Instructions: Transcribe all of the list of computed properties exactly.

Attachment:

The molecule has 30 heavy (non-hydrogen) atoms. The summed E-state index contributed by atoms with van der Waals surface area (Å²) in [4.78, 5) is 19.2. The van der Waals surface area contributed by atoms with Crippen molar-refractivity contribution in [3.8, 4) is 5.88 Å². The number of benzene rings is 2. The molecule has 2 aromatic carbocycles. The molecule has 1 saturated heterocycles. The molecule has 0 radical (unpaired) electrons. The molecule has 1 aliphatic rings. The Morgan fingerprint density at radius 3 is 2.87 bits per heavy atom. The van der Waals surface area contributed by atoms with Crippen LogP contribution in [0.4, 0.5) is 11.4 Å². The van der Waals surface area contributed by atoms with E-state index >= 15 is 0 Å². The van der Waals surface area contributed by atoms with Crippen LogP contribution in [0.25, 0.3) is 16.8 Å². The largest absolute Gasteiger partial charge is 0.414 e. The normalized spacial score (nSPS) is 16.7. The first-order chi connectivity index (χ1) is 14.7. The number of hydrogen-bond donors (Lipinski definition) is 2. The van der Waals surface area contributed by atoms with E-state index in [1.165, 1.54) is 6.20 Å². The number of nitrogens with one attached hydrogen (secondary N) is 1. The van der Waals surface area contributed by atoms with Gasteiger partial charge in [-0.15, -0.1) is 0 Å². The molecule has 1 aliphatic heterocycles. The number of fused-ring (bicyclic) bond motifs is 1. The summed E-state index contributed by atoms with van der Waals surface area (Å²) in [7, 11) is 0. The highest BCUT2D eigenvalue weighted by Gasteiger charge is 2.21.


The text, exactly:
The molecule has 30 heavy (non-hydrogen) atoms. The summed E-state index contributed by atoms with van der Waals surface area (Å²) in [4.78, 5) is 19.2. The van der Waals surface area contributed by atoms with Crippen molar-refractivity contribution in [3.8, 4) is 5.88 Å². The number of benzene rings is 2. The molecule has 2 aromatic carbocycles. The molecule has 1 saturated heterocycles. The molecule has 0 radical (unpaired) electrons. The molecule has 1 aliphatic rings. The Morgan fingerprint density at radius 3 is 2.87 bits per heavy atom. The van der Waals surface area contributed by atoms with Crippen LogP contribution in [0.4, 0.5) is 11.4 Å². The van der Waals surface area contributed by atoms with E-state index >= 15 is 0 Å². The van der Waals surface area contributed by atoms with Crippen LogP contribution in [0.25, 0.3) is 16.8 Å². The largest absolute Gasteiger partial charge is 0.414 e. The normalized spacial score (nSPS) is 16.7. The first-order chi connectivity index (χ1) is 14.7. The number of hydrogen-bond donors (Lipinski definition) is 2. The van der Waals surface area contributed by atoms with E-state index in [1.165, 1.54) is 6.20 Å². The number of nitrogens with one attached hydrogen (secondary N) is 1. The van der Waals surface area contributed by atoms with Gasteiger partial charge in [-0.15, -0.1) is 0 Å². The molecule has 1 aliphatic heterocycles. The number of fused-ring (bicyclic) bond motifs is 1. The summed E-state index contributed by atoms with van der Waals surface area (Å²) in [7, 11) is 0. The highest BCUT2D eigenvalue weighted by Gasteiger charge is 2.21.